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TINY FEAT

All those buzzy luxury sneakers are “irrelevant” to the market, says Adidas’s CEO

A model presents a creation from the Gucci Autumn/Winter 2018 women collection during Milan Fashion Week in Milan, Italy February 21, 2018. Picture taken February 21, 2018. REUTERS/Alessandro Garofalo - RC1B3209A970
  • Marc Bain
By Marc Bain

Fashion reporter

This article is more than 2 years old.

The influx of luxury brands into the sneaker business in the last few years has helped to solidify sneakers as status symbols, and on occasion, objects of obsession. New York Times writer Jon Caramanica described his eight-month search (paywall) to nab a pair of Balenciaga’s colossal Triple S sneakers, which despite their $900 price tag, were constantly sold out everywhere he looked. Other sought-after shoes by labels like Louis Vuitton and Gucci are regular sights at fashion shows and anywhere street-style photographers flock for material.

But even as more luxury labels put out buzzy sneakers, they remain small-time players. ”The high-end and luxury brands are a minuscule part of the market,” Kasper Rorsted, the CEO of Adidas, told Footwear News in an interview. “Take Gucci or Versace or something like that, their market share—and I mean this respectfully—is so small it’s irrelevant.”

Sales of luxury sneakers can still be meaningful for the brands selling them, but to understand Rorsted’s point, consider that Adidas produced 403 million pairs of shoes (pdf) in 2017. Nike shipped more than 1 billion in its 2018 fiscal year. The volumes that luxury brands are producing and selling are vanishingly small next to those figures.

Rorsted explained that where fashion is really affecting the sneaker business is in the ways it’s forcing the supply chain to change. ”Where you’re seeing a much bigger impact on transforming the market are the Zaras of the world—fast fashion, very fast product life cycles,” Rorsted pointed out. “They’re setting a trend that the sporting goods industry will have to follow. It’s naive to believe that the supply chain we’ve known in the sporting goods industry will not come under attack, which is why [Adidas] creates speed programs or replenishment programs with in-season creations.”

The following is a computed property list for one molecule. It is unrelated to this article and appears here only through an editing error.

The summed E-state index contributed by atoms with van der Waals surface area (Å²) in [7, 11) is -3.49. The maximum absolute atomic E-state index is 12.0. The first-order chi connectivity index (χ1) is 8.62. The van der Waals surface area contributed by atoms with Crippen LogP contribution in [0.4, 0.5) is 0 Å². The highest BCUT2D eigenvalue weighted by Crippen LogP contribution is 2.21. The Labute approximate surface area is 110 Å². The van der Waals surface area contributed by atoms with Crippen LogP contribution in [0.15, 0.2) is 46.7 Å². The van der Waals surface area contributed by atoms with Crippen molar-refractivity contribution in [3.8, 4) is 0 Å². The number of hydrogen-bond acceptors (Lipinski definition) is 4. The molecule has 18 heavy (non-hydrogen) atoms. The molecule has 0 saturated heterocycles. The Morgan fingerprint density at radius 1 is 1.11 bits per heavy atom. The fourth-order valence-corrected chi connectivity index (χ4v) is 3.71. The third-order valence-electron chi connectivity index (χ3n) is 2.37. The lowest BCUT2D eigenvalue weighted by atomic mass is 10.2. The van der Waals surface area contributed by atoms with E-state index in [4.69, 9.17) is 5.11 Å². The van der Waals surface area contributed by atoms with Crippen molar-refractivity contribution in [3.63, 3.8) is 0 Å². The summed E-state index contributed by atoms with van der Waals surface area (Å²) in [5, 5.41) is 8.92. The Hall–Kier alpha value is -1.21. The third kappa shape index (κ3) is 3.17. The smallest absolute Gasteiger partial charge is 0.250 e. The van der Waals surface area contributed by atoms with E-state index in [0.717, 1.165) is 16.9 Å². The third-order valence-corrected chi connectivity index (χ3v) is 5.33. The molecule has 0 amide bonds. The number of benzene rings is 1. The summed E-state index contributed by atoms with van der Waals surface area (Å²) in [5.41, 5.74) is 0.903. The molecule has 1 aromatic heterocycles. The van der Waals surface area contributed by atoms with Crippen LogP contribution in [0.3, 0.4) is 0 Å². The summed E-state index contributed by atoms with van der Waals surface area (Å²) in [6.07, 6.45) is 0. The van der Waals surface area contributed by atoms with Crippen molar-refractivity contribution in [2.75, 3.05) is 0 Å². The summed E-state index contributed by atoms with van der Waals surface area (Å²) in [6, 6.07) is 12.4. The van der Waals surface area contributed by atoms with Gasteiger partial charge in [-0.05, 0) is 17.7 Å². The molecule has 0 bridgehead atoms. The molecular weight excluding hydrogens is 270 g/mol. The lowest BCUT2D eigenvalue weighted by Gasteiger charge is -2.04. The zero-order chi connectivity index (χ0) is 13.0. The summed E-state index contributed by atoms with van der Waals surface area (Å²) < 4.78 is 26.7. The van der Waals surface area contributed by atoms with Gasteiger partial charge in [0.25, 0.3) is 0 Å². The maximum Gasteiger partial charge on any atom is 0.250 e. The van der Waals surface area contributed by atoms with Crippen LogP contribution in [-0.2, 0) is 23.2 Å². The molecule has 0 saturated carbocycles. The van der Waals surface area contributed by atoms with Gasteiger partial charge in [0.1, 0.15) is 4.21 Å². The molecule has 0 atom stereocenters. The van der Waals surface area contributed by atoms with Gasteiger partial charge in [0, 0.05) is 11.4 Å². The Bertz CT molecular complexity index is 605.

Adidas has invested a large amount of effort, and undoubtedly money too, into speeding up its manufacturing. It built what it calls Speedfactories in Germany and the US that let it quickly produce new styles and act as testing grounds for ideas it can deploy across its supplier base. It’s also scaling up its 3D-printing capabilities with its innovative partner, Carbon, as it strives to quickly and cost effectively produce small batches of shoes for specific audiences or purposes.

The company can scarcely afford to slow down. Its chief rival, Nike, is increasing its use of automation and near-shoring as it speeds up its own operations. Both are jockeying for any advantage they can gain over the other, while trying to keep pace with the constantly accelerating demands of consumers. Both are also looking to new technologies all the time to create the next great mix of performance, comfort, and style.

Brands like Balenciaga, despite the influence and sales their sneakers may have, aren’t really competing in the same race. The luxury business is one thing. The athletic shoe business is quite another.

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